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Long-Term Care Myths
"The 9 Myths that may be keeping some from planning for long-term care, and ways your loved ones can prepare for the future. Anticipating the need for long term nursing home care is crucial to protecting a lifetime’s accumulation of assets from the high costs of nursing home stays. However, many people remain financially unprepared when a nursing home stay becomes a reality.
Myth 1: It won't happen to me.
The need for long term care may result from sudden medical problems, such as a stroke or heart attack, or from gradual deterioration of health and the ability to function independently, usually due to chronic illness. Nearly 50% of those age 65 or older will find it necessary to spend time in a nursing home at some point in their lives, according to the Health Care Financing Administration.
Myth 2: I'm covered by Medicare.
Medicare pays less than 3% of total nursing home costs in the United States. It simply does not cover the costs of long term care. While in a nursing home, an individual receives one of three levels of care, depending on the nature of the condition.
Skilled care is medically necessary care provided continuously, day in and out, by licensed medical professionals (doctors, nurses, therapists) working under the direct order of physicians.
Intermediate care is similar to skilled care, but can be performed on an occasional rather than daily basis.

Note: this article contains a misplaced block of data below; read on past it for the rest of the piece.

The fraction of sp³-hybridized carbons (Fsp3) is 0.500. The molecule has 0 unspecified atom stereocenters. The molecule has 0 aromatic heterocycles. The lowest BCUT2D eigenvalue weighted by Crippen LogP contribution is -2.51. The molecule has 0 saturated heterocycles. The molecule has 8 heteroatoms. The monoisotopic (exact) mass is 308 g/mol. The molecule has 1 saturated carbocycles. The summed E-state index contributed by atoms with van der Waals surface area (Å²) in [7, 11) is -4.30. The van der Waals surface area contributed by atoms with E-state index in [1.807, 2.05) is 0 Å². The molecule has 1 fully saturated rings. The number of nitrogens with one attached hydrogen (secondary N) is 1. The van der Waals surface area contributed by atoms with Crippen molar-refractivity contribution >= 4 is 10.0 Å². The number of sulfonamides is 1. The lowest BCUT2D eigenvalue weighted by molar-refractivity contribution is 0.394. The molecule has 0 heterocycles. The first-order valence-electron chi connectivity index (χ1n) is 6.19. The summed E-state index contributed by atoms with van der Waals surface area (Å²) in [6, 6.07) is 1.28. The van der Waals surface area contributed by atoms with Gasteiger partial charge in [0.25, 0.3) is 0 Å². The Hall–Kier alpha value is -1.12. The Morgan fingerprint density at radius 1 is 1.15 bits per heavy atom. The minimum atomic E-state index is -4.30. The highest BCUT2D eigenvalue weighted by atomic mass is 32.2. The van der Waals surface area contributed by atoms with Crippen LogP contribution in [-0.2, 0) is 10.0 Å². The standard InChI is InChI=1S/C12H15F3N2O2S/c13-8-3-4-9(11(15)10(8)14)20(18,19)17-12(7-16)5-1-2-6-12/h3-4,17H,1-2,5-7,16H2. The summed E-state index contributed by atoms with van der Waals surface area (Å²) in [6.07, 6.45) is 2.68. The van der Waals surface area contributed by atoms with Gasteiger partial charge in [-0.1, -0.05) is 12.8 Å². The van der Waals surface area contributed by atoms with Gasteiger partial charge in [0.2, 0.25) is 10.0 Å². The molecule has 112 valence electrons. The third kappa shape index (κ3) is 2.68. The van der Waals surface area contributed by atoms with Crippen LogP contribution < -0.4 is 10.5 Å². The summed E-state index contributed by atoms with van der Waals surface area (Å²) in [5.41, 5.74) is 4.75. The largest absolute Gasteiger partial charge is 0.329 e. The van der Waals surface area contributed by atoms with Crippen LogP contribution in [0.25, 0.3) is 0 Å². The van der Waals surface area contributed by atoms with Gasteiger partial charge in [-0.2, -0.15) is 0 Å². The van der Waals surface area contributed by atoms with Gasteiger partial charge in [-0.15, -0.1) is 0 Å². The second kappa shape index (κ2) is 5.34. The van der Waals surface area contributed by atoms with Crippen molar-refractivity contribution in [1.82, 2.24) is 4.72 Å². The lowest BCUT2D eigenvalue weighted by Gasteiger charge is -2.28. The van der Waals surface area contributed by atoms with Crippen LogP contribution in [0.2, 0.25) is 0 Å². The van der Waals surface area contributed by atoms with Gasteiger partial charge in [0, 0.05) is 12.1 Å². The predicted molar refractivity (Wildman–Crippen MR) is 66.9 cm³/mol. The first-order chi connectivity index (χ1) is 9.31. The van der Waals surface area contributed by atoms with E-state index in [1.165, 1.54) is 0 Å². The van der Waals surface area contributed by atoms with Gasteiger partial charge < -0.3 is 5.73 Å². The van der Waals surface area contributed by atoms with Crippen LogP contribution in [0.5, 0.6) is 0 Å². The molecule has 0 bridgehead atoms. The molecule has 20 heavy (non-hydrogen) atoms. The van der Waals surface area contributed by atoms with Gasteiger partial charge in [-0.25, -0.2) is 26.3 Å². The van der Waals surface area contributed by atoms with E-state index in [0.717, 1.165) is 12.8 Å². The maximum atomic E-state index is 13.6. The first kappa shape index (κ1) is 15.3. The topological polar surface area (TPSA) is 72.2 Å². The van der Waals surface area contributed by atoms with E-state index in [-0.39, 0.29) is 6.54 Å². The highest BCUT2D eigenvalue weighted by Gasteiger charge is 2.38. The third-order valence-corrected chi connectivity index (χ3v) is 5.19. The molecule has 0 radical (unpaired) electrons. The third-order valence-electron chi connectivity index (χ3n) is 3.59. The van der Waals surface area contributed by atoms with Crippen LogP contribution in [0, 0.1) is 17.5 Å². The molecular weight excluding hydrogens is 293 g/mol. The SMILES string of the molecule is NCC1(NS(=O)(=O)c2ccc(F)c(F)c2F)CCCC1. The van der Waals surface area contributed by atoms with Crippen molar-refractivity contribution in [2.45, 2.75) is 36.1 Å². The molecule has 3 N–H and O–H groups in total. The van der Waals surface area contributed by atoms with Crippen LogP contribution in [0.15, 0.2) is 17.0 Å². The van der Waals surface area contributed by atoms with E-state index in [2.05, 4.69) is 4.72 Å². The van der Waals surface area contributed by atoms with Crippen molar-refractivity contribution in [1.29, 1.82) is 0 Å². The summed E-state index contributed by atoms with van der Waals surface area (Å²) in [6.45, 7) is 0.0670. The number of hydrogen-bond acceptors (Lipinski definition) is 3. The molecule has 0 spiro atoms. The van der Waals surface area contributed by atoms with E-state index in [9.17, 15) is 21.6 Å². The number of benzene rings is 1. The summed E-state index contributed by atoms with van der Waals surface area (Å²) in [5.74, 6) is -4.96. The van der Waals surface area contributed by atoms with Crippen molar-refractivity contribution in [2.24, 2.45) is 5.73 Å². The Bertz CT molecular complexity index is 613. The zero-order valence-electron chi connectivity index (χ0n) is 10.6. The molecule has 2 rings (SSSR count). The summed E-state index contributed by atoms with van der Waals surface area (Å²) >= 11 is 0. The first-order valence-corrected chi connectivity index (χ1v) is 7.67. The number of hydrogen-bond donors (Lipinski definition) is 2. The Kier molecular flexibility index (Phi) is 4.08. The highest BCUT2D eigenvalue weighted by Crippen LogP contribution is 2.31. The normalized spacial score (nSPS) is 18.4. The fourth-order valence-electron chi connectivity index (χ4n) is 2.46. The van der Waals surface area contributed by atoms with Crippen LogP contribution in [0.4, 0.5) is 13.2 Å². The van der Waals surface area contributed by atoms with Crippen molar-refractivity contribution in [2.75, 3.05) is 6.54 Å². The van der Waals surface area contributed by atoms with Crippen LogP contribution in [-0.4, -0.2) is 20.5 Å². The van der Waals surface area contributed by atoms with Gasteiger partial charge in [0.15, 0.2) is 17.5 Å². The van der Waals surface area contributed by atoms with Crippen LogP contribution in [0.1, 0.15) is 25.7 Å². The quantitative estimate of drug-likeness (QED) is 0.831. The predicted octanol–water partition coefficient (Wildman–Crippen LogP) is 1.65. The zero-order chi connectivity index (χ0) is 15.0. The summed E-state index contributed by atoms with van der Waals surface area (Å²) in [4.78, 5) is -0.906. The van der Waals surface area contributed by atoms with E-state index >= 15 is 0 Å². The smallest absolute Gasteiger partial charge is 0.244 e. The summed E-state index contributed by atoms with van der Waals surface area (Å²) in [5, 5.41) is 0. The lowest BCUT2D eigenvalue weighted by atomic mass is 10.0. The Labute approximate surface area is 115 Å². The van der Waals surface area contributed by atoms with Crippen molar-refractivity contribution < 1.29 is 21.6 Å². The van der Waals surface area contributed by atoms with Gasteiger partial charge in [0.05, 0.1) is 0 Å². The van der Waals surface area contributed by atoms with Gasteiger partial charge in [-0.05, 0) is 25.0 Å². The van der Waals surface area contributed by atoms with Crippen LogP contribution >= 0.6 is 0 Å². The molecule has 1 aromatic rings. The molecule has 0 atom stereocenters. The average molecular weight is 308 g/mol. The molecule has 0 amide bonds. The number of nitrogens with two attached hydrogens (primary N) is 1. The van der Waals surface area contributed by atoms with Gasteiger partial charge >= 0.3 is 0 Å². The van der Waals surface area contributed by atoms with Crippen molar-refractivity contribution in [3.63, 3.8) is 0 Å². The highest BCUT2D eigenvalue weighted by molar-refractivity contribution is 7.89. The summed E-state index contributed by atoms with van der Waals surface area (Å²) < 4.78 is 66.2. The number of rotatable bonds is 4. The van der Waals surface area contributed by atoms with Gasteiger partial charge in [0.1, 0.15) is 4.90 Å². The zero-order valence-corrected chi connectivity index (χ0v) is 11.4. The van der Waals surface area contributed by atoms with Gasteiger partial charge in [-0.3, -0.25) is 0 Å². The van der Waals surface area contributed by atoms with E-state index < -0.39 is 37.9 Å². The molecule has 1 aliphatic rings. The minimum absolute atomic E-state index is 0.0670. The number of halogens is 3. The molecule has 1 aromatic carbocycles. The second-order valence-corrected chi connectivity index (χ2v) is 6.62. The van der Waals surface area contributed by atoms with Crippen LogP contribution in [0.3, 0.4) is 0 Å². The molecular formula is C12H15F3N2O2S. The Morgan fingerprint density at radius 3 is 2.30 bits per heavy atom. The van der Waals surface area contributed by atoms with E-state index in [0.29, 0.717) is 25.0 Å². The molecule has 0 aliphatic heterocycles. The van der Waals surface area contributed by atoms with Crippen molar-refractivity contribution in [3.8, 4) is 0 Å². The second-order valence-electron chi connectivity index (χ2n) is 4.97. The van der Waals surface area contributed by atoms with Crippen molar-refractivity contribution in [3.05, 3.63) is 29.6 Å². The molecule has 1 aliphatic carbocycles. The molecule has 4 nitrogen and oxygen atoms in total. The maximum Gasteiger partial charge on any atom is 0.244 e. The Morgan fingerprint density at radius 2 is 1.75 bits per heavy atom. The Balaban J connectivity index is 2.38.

Custodial care is for people who require room and board, plus assistance meeting daily living requirements, including getting in and out of bed, dressing, eating, care of personal hygiene, etc. Licensed medical personnel are not required, but care must still be supervised and given according to a doctor’s orders.
Medicare coverage relates only to skilled nursing care in a Medicare certified skilled nursing facility. It covers up to 150 days of skilled care per year, only if required by a physician, and with a co-payment. The fact that Medicare covers only skilled care is important. About 95% of patients in nursing homes receive custodial, not skilled, care according to a Harvard University study.
Myth 3: My supplemental health insurance will provide protection from the high cost of nursing home stays.
Like Medicare, Medicare supplement (Medigap) policies are designed to cover acute short term illnesses. Most plans follow Medicare guidelines, paying only for services Medicare considers eligible. Since many Medigap policies contain the same restrictions regarding nursing home care as Medicare, they were never intended to cover long term care.
Myth 4: It can't cost that much to stay in a nursing home.
About 70% of single people admitted to nursing homes are impoverished within one year, and about 50% of all couples are impoverished within one year of one spouse being admitted, according to a study by the U. S. House of Representatives. The current cost of nursing home care averages $48,000 per year, according to “The Consumer’s Guide to Long Term Health Care Insurance” (Health Insurance Association of America).
Myth 5: If I cannot afford it, I'll go on Medicaid.